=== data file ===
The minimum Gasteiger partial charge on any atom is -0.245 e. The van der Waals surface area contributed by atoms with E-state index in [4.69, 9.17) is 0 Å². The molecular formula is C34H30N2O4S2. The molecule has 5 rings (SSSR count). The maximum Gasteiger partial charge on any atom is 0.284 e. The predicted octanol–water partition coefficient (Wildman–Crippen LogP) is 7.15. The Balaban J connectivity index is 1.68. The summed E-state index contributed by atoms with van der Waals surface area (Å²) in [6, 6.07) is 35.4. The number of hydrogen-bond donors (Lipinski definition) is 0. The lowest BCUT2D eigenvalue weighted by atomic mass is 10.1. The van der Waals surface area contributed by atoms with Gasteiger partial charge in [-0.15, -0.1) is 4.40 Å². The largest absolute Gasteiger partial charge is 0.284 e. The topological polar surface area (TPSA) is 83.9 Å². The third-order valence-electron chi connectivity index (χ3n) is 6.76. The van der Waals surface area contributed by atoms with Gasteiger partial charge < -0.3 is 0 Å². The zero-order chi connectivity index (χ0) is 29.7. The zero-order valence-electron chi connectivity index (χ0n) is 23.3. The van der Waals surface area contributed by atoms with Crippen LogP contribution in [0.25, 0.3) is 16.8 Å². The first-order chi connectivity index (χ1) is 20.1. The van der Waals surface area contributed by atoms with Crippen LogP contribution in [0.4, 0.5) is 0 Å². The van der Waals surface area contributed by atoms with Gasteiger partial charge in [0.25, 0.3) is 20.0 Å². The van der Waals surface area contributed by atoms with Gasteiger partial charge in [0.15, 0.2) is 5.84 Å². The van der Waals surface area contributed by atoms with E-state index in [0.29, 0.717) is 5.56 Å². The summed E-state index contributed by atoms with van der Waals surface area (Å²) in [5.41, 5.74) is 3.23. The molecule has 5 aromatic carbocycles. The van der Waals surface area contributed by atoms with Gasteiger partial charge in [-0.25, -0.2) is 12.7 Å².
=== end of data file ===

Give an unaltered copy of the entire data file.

The minimum Gasteiger partial charge on any atom is -0.245 e. The van der Waals surface area contributed by atoms with E-state index in [4.69, 9.17) is 0 Å². The molecular formula is C34H30N2O4S2. The molecule has 5 rings (SSSR count). The maximum Gasteiger partial charge on any atom is 0.284 e. The predicted octanol–water partition coefficient (Wildman–Crippen LogP) is 7.15. The Balaban J connectivity index is 1.68. The summed E-state index contributed by atoms with van der Waals surface area (Å²) in [6, 6.07) is 35.4. The number of hydrogen-bond donors (Lipinski definition) is 0. The lowest BCUT2D eigenvalue weighted by atomic mass is 10.1. The van der Waals surface area contributed by atoms with Gasteiger partial charge in [-0.15, -0.1) is 4.40 Å². The largest absolute Gasteiger partial charge is 0.284 e. The topological polar surface area (TPSA) is 83.9 Å². The third-order valence-electron chi connectivity index (χ3n) is 6.76. The van der Waals surface area contributed by atoms with Gasteiger partial charge < -0.3 is 0 Å². The zero-order chi connectivity index (χ0) is 29.7. The zero-order valence-electron chi connectivity index (χ0n) is 23.3. The van der Waals surface area contributed by atoms with Crippen LogP contribution in [0.25, 0.3) is 16.8 Å². The first-order chi connectivity index (χ1) is 20.1. The van der Waals surface area contributed by atoms with Crippen LogP contribution in [0.4, 0.5) is 0 Å². The van der Waals surface area contributed by atoms with Gasteiger partial charge in [0.25, 0.3) is 20.0 Å². The van der Waals surface area contributed by atoms with Gasteiger partial charge in [0.15, 0.2) is 5.84 Å². The van der Waals surface area contributed by atoms with E-state index in [0.29, 0.717) is 5.56 Å². The summed E-state index contributed by atoms with van der Waals surface area (Å²) in [5.41, 5.74) is 3.23. The molecule has 5 aromatic carbocycles. The van der Waals surface area contributed by atoms with Gasteiger partial charge in [-0.25, -0.2) is 12.7 Å².